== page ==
Let me state 2 facts you may not be consciously aware of:
1.) Almost everything in the United States is catered to White culture, conveniently named simply “American” or “Popular” culture. This is why there is no preface for things targeted towards White audiences. There is no White Entertainment Television (opposed to BET), or Historically White College/Universities (opposed to HBCUs) because in the United States everything can be assumed White unless otherwise specified. The United States is not as inclusive as you might have been led to believe. For the same reasons, every minority has the disclaimer of the hyphenated “American” except for White people. They are simply American. In America, even though I am many generations removed from Africa, I am and may always be referred to “African-”American.
2.) Every minority group must adopt White Culture, but not vice versa. What I mean is most White people do not have to interact with minorities if they do not wish. If they do, it’s almost always on their cultural terms. However, avoiding White culture is virtually impossible for minorities especially if there is desire to advance in a career or any other platform. And like snowcapped mountains, the higher you go, the whiter it gets.
So what does this mean for me as a Christian? Through the atoning sacrifice of Jesus, those who believe in Him have been adopted by God (John 1:12). Thus, regardless of culture, we are family and there is an expectation of unity (Galatian 3:28). However, because of the nurtured white ethnocentrism of the United States, relationship unfortunately and unintentionally inherit this expectation as well. I often have the unspoken obligation to consciously consider what my white brothers and sisters will relate with to maintain conversation. The inverse is rare. There may be some attempt to try to relate to minority cultures, but if the cost is too high, there is quick disengagement. On a small level, this is why if my small group has a movie night, it will almost never be a movie I identify with. Most of my jokes and allusion fall flat, unless specifically catered to the culture.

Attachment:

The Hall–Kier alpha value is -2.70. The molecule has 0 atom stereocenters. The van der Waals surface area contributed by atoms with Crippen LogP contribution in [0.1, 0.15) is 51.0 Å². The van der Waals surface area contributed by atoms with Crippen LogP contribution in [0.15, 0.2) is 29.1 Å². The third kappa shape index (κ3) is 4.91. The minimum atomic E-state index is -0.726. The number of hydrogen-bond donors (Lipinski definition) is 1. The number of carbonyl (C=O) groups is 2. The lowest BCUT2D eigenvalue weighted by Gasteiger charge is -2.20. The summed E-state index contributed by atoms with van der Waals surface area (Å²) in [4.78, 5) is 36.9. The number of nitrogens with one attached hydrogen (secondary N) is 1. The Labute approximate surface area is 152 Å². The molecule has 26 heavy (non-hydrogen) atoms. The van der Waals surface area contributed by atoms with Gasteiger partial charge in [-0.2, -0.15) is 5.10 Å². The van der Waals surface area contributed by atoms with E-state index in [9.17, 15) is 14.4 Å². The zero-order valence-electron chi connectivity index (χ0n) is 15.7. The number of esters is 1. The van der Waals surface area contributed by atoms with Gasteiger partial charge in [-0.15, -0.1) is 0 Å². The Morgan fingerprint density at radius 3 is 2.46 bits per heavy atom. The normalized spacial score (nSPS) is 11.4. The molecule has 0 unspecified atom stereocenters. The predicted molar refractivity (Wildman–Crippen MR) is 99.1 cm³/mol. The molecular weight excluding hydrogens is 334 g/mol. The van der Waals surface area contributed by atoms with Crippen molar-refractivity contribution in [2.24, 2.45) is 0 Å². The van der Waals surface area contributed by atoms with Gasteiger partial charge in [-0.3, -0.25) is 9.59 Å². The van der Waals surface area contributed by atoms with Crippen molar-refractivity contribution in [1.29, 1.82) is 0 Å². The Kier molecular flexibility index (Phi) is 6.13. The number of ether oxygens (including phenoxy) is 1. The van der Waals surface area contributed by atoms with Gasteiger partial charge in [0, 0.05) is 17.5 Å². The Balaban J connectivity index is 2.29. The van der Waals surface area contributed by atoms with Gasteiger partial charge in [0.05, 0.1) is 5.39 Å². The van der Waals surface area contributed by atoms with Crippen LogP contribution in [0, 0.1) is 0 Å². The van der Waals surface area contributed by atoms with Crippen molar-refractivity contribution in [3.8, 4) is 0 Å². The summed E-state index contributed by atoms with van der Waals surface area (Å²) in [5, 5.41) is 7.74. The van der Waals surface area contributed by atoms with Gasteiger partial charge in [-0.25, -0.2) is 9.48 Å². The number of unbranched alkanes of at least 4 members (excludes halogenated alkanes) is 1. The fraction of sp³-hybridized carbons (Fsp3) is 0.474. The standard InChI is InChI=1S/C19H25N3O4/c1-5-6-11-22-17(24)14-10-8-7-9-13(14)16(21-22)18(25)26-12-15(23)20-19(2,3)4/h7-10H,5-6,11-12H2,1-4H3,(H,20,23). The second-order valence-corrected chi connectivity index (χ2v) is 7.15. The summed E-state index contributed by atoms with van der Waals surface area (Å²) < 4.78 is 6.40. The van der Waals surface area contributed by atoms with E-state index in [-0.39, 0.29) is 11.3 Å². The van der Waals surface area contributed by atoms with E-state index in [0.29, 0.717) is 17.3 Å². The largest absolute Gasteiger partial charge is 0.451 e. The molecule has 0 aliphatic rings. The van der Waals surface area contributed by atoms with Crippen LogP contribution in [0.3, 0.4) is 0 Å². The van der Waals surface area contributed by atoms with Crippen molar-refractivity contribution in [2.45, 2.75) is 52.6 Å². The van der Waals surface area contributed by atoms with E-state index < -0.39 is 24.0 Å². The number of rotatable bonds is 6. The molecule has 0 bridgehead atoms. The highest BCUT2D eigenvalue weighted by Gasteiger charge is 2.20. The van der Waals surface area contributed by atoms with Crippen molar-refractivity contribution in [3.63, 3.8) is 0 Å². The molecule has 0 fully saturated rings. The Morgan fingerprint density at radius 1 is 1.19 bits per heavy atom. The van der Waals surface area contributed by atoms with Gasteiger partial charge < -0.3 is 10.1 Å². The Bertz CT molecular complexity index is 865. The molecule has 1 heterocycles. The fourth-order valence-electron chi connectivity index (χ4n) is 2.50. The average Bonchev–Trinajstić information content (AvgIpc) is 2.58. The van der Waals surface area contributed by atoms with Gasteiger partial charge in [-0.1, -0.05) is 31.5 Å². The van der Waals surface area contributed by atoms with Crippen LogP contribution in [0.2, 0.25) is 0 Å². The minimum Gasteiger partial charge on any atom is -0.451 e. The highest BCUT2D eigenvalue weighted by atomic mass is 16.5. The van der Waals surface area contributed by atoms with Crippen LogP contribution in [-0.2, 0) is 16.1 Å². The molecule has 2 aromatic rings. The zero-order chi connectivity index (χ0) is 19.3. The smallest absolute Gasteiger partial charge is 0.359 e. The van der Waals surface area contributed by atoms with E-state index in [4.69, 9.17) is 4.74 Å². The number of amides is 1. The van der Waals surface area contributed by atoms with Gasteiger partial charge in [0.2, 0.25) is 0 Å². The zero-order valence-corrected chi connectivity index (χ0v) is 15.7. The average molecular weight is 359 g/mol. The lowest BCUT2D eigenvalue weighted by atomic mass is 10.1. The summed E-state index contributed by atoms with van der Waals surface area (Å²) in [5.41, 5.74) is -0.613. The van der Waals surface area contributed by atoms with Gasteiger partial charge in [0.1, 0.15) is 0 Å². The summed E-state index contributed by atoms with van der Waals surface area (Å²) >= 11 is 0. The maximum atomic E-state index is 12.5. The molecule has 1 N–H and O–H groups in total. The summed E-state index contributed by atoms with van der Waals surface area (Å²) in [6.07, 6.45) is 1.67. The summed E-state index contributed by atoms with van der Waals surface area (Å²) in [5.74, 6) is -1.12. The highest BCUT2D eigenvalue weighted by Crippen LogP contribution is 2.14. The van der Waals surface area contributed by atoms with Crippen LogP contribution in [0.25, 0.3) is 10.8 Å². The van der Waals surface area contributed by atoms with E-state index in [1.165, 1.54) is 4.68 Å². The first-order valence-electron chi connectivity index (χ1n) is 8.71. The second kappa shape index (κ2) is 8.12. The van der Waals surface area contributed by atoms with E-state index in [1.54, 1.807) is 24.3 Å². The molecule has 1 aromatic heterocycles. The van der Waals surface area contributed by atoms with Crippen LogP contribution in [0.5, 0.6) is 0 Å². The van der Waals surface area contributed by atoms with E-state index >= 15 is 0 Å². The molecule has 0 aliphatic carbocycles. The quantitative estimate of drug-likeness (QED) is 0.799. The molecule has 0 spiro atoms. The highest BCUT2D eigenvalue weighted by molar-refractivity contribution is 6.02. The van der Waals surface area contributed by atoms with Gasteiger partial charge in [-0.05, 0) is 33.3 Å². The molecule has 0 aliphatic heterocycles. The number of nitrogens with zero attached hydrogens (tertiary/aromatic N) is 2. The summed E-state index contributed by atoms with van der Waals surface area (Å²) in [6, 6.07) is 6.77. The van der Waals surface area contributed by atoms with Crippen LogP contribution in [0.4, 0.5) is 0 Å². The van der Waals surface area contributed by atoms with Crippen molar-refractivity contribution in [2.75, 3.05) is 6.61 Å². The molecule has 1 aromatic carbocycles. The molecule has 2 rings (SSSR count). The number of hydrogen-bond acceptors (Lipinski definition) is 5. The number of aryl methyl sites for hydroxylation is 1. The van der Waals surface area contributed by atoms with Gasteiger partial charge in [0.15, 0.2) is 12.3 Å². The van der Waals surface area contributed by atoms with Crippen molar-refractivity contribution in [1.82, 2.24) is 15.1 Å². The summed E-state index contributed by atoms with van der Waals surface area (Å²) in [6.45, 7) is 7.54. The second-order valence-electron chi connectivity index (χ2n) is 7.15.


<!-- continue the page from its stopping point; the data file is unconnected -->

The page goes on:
There’s also a short tolerance for cultural deviance. Metaphorically speaking, other cultures are great accessories, but never worthy to be the main outfit. This is how Black Lives Matters turns into All Lives Matters. Another people group holding the spotlight exclusively for an extended period of time violates White Supremacy and it is met with extreme aggression. I’m often pressured to abandon my culture because “Christianity” in the United States has become White ethnocentric and any challenge to the culture can be mistaken as challenges to the faith itself.
For similar reasons, Christianity has been handcuffed to political conservatism, U.S. patriotism, and Republicanism. It seems like disrespect to the United States is taken as blasphemy to Christ Himself. People are eager to burn Colin Kaepernick’s Jersey for not standing for the National Anthem, but Bruce Miller jerseys stay intact after being arrested for allegedly beating an elderly person.
Surprising fact: The United States has been catastrophically evil toward Black people since being brought here in chains. America, today, is the best this country has ever been for Black people, so understand why “Make America Great Again” terrifies me and why I have criticisms of those who identify with the phrase or the political stance behind the phrase. For this reason, I have a REALLY hard time trusting White Evangelical Conservatives. Some of the most historical evil things done toward Black people has identified with this group. Some of the most racist, hateful, uncompassionate things I have seen have identified with this group. I’m off Facebook because my heart can’t take the onslaught of hate that is ubiquitous on the internet toward Black people from people who identify with this group. I’m anxious passing churches in small towns and rural areas. I sometimes envision crosses burning on front lawns of black families right after Sunday service. I think, “What would happen if I walked through those door”. Sadly, I’m unsure if I would be greeted as a brother, or another one of “those” that makes this country not so great.